It was a perfect choice of venue and timing. Chief Minister Naveen Patnaik laid the foundation stone for the proposed Odia University at the exact spot in Puri district’s Satyabadi village, where Gopabandhu Das, pivot of the ‘panchasakha’ (five friends), had set up the Bakula Bana Vidyalaya in 1909 to promote education in the Odia language in the ancient gurukul mode—something similar to what Rabindranath Tagore would initiate a few years later at Santiniketan in Bengal. Being touted as an example of the government’s commitment to the preservation and promotion of the Odia language, the stone-laying ceremony for the proposed university was scheduled to coincide with Gopabandhu’s birth anniversary on October 9.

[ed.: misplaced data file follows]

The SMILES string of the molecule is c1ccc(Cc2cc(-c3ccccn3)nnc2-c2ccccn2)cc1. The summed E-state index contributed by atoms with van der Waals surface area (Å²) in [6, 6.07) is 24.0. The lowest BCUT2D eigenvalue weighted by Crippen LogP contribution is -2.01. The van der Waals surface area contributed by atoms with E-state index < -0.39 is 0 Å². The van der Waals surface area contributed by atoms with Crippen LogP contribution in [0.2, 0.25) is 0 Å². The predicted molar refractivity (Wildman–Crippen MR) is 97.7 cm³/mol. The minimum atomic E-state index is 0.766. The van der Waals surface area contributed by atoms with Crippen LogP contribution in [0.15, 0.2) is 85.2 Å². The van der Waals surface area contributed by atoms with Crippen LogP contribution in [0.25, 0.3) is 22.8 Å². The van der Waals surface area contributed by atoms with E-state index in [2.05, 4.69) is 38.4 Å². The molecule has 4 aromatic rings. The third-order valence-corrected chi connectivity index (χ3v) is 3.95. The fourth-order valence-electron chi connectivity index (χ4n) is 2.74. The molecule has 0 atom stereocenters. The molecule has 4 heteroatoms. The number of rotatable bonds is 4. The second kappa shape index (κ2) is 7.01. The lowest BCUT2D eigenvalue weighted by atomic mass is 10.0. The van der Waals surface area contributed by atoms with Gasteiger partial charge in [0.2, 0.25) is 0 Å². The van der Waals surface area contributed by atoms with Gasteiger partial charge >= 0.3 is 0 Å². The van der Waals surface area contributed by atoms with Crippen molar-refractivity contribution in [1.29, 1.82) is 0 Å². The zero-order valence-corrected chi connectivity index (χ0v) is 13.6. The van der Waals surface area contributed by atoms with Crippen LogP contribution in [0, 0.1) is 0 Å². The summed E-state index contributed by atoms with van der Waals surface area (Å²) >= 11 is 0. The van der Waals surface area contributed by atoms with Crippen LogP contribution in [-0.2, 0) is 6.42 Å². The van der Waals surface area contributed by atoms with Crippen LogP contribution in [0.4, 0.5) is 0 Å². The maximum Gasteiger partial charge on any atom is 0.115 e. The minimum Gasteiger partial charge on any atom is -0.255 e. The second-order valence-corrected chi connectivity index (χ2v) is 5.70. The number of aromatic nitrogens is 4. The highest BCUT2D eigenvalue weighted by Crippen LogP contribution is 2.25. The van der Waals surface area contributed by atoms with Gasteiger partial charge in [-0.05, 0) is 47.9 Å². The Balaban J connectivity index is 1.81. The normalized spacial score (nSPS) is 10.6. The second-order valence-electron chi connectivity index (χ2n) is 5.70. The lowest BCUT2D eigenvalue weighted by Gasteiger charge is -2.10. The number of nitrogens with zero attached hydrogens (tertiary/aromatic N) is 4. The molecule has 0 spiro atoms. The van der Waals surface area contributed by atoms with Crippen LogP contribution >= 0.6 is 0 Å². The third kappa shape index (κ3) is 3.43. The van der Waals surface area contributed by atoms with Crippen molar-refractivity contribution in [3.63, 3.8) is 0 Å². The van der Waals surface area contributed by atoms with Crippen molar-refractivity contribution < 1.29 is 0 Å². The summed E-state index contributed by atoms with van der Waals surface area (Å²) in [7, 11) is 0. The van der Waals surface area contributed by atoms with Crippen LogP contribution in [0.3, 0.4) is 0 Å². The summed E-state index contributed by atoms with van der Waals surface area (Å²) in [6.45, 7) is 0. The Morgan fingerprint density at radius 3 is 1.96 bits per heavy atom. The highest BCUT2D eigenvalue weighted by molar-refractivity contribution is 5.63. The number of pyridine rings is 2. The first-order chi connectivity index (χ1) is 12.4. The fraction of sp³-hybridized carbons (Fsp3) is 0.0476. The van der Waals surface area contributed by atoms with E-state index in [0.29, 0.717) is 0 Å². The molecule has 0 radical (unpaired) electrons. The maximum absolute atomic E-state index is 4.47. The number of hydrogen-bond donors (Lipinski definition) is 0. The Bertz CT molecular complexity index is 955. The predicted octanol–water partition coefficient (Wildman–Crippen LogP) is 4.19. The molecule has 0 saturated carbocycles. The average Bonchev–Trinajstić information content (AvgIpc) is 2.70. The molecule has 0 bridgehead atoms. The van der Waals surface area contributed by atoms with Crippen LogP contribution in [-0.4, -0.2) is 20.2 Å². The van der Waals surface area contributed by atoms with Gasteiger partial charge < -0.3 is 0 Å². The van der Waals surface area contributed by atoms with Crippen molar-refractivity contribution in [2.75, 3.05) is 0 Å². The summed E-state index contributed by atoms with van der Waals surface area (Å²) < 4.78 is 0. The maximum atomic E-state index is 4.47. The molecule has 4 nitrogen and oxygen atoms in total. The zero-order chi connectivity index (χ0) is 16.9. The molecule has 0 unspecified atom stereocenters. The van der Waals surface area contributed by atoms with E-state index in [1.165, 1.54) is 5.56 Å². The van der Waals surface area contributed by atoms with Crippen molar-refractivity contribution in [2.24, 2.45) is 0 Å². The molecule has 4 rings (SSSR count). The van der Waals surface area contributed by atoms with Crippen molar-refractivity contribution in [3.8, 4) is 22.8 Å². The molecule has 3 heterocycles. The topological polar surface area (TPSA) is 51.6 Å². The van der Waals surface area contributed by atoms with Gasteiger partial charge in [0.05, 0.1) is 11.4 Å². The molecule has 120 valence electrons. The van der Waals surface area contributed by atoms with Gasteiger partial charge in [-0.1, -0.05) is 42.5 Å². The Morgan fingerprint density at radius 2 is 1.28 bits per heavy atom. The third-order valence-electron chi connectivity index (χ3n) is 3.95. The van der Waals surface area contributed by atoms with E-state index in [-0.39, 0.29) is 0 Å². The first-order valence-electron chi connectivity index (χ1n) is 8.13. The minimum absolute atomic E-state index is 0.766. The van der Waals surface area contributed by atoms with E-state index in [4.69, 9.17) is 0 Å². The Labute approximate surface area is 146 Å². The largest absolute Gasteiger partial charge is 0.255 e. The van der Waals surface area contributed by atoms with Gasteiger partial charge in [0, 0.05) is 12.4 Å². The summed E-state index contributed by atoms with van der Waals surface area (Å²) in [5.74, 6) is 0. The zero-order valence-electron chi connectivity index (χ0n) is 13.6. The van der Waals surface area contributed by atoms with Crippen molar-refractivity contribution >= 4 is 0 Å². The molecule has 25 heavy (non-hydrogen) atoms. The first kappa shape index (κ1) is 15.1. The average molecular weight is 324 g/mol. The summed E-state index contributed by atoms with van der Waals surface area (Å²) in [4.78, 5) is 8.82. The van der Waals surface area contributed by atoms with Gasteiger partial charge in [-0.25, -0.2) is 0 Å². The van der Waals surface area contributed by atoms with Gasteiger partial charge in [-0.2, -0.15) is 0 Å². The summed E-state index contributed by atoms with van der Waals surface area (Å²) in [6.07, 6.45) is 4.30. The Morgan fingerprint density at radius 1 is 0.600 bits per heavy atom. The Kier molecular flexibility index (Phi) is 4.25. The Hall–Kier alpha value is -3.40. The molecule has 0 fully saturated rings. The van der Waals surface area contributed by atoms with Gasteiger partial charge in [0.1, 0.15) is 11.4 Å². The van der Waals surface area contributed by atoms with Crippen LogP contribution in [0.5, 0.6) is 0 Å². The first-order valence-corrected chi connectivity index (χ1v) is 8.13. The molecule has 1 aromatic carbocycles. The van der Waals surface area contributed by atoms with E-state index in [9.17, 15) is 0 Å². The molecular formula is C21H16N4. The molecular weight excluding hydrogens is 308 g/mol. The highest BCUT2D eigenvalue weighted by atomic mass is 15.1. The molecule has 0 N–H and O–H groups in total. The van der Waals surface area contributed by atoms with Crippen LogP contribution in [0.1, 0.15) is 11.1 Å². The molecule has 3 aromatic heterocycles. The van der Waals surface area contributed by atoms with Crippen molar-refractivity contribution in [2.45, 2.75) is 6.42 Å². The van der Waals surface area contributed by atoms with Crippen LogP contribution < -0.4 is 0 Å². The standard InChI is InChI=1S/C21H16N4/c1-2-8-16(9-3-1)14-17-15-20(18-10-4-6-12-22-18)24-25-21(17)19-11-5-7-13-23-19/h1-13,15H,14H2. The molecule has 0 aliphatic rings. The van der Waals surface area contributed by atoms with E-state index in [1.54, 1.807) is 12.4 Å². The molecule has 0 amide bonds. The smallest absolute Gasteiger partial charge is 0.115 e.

Naveen sounded all the right notes, although he is often derided for his lack of knowledge of Odia, one of the six Indian languages granted ‘classical’ status. “I hope the proposed university will bring back the glorious days of the past when the people of Odisha excelled in every field,” he said. Critics say the university would achieve precious little in promoting Odia, given that the language and literature departments of all three major universities in Odisha have been headless for quite a while and Odia departments are shutting down in college after college due to lack of takers.